exposing the dark side of adoption
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Vietnamese doctors 'sold' babies for overseas adoptions

Sixteen Vietnamese doctors, nurses and officials sold 266 babies for overseas adoptions, a court heard on Tuesday.

The defendants from a number of clinics and social welfare centres in the northern province of Nam Dinh allegedly solicited the infants from unmarried mothers and impoverished families.

To make the children eligible for adoption, and the process legal, they ring forged documents so it appeared the children had been abandoned at village clinics, it was claimed.

The accused – the directors of two social welfare centres, doctors, nurses and district officials – face jail terms of between five and ten years if convicted of "abuse of power and authority".

The babies were allegedly sent for foreign adoption by the ring between 2005 and July 2008, when the racket was busted just three months after damming report into the trade.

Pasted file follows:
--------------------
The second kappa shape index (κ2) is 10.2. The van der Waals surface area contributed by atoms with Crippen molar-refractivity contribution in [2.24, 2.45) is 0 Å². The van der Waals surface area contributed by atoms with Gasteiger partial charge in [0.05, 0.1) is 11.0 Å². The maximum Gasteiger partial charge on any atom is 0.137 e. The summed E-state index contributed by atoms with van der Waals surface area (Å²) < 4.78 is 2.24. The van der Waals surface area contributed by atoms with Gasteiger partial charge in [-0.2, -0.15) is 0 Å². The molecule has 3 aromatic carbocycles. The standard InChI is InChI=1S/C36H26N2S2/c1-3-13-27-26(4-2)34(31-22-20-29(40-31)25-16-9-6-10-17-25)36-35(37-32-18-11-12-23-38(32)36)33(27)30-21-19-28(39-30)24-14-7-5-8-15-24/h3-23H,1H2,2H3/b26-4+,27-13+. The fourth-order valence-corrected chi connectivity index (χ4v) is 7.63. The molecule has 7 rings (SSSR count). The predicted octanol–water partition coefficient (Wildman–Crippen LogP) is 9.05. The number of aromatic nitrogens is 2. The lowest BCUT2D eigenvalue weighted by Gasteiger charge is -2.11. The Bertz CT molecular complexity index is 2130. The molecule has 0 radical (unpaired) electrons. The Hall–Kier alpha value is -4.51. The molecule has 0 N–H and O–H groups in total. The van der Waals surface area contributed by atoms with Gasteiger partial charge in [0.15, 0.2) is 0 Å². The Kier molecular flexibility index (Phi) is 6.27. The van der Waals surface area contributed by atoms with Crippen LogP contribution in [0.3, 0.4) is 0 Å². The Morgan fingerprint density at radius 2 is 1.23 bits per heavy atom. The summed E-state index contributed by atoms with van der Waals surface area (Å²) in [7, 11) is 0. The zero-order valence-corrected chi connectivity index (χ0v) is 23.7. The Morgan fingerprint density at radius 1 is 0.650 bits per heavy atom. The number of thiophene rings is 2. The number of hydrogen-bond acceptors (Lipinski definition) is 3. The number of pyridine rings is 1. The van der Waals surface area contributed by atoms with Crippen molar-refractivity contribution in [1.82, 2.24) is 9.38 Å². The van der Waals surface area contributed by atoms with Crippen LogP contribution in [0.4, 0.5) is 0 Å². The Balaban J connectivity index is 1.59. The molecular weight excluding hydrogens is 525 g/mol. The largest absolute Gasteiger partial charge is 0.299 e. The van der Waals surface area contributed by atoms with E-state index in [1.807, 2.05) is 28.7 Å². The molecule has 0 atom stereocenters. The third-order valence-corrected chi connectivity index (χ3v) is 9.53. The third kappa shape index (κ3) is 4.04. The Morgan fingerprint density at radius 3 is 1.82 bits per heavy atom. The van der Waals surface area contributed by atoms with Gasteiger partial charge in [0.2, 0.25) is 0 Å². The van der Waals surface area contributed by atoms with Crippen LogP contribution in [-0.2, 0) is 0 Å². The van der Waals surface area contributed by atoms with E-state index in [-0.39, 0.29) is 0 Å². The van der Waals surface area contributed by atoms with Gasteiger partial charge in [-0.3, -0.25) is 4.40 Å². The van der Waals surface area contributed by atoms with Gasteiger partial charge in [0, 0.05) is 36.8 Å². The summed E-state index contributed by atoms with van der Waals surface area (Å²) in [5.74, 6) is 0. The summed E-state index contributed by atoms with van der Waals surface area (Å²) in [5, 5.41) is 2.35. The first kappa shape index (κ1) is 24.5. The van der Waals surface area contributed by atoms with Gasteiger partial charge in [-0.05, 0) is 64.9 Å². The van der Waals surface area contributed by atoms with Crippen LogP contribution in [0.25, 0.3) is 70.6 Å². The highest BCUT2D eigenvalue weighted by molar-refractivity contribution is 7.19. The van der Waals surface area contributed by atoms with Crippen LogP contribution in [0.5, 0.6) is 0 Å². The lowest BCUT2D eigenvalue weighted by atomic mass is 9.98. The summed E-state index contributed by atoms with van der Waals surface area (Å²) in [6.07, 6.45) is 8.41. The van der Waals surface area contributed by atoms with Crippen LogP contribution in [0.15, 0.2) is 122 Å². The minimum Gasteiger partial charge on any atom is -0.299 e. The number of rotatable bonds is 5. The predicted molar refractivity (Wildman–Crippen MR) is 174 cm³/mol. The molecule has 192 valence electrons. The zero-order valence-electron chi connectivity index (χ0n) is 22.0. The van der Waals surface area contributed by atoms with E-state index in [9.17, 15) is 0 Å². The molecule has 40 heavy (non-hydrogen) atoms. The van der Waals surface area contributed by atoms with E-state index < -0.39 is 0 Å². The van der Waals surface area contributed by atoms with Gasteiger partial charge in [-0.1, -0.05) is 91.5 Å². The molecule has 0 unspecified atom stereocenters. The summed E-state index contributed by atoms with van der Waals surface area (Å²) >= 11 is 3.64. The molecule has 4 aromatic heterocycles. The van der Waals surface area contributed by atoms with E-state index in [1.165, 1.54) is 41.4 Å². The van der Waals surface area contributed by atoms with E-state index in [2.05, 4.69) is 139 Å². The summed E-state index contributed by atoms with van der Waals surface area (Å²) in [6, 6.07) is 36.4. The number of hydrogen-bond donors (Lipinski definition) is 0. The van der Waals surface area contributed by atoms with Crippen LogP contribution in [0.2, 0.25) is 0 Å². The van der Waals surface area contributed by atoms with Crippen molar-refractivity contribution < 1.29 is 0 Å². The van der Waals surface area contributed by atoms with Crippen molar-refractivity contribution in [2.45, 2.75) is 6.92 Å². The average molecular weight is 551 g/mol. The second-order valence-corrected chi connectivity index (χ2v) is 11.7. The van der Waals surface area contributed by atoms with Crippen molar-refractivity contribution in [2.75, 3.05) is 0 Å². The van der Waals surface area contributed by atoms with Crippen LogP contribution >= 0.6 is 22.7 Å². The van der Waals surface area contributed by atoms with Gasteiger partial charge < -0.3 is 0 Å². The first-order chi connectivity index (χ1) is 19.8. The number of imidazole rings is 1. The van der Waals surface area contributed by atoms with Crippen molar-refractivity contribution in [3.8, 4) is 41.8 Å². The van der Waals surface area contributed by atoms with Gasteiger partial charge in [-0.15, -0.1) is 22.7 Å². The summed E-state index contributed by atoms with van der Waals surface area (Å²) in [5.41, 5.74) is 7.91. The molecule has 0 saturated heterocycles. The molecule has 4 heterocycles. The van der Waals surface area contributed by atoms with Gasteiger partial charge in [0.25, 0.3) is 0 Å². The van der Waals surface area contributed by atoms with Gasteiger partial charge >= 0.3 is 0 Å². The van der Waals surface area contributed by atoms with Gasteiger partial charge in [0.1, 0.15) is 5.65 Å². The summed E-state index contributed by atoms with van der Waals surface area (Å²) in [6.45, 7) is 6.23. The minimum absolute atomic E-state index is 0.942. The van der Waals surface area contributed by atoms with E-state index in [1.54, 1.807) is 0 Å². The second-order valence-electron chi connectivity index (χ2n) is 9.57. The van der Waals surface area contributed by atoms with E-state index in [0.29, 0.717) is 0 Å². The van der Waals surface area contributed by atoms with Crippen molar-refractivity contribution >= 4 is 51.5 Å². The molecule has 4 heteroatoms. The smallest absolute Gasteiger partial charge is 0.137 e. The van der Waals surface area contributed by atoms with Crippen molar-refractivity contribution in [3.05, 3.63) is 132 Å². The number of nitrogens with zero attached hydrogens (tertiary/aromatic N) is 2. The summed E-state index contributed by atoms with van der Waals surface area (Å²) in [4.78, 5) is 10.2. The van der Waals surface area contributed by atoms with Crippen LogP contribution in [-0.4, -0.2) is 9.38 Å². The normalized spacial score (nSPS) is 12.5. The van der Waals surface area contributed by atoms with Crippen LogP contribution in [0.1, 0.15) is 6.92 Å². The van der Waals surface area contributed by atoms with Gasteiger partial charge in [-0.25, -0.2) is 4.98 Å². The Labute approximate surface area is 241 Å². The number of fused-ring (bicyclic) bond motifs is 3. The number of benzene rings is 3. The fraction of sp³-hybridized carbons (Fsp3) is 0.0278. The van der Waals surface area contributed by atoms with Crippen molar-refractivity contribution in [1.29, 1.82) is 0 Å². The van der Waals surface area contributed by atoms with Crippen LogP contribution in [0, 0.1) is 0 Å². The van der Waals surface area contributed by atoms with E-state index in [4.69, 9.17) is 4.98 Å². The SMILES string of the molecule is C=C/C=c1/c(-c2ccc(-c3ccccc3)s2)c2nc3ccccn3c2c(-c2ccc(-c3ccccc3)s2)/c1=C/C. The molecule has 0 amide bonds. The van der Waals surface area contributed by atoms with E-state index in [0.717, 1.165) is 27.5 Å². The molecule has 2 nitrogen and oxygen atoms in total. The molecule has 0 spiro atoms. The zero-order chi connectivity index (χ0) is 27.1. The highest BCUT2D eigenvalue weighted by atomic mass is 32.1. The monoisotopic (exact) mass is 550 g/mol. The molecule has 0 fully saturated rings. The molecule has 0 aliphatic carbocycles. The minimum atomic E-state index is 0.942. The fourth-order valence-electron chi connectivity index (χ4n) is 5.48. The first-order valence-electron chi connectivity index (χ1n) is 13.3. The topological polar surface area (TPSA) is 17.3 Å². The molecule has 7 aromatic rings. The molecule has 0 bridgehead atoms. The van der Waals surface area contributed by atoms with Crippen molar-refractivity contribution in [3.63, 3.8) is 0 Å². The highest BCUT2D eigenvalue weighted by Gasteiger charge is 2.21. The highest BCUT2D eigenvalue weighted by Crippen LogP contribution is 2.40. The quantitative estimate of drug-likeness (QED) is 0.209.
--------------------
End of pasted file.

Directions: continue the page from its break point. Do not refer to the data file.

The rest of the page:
Each member of the group allegedly illegally earned between £170 and £340 for their part in the scheme. Most of the babies ended up in France, Italy and the US, according to court officials.

Couples in the US had adopted the most Vietnamese children before a bilateral agreement expired a year ago.

In 2007, 828 Vietnamese infants were adopted by parents in the US, including the fourth child of movie stars Angelina Jolie and Brad Pitt, though there is no suggestion of impropriety.

That tally of adoptions would have been surpassed last year had the agreement not lapsed.

Each year around ten Vietnamese babies had been adopted by couples from Britain.

The US-Vietnamese adoption agreement expired after an exhaustive investigation uncovered widespread irregularities. The US embassy in Hanoi revealed Vietnamese authorities' failure to police the system.

Rampant abuses included flourishing sales of babies, and fraud and corruption perpetrated by care officials and orphanage directors.

Hospitals sold babies whose mothers could not afford the medical bills for delivery, brokers scoured villages for infants, and in one case a grandmother sent a baby girl for her parents' knowledge.

2009 Sep 22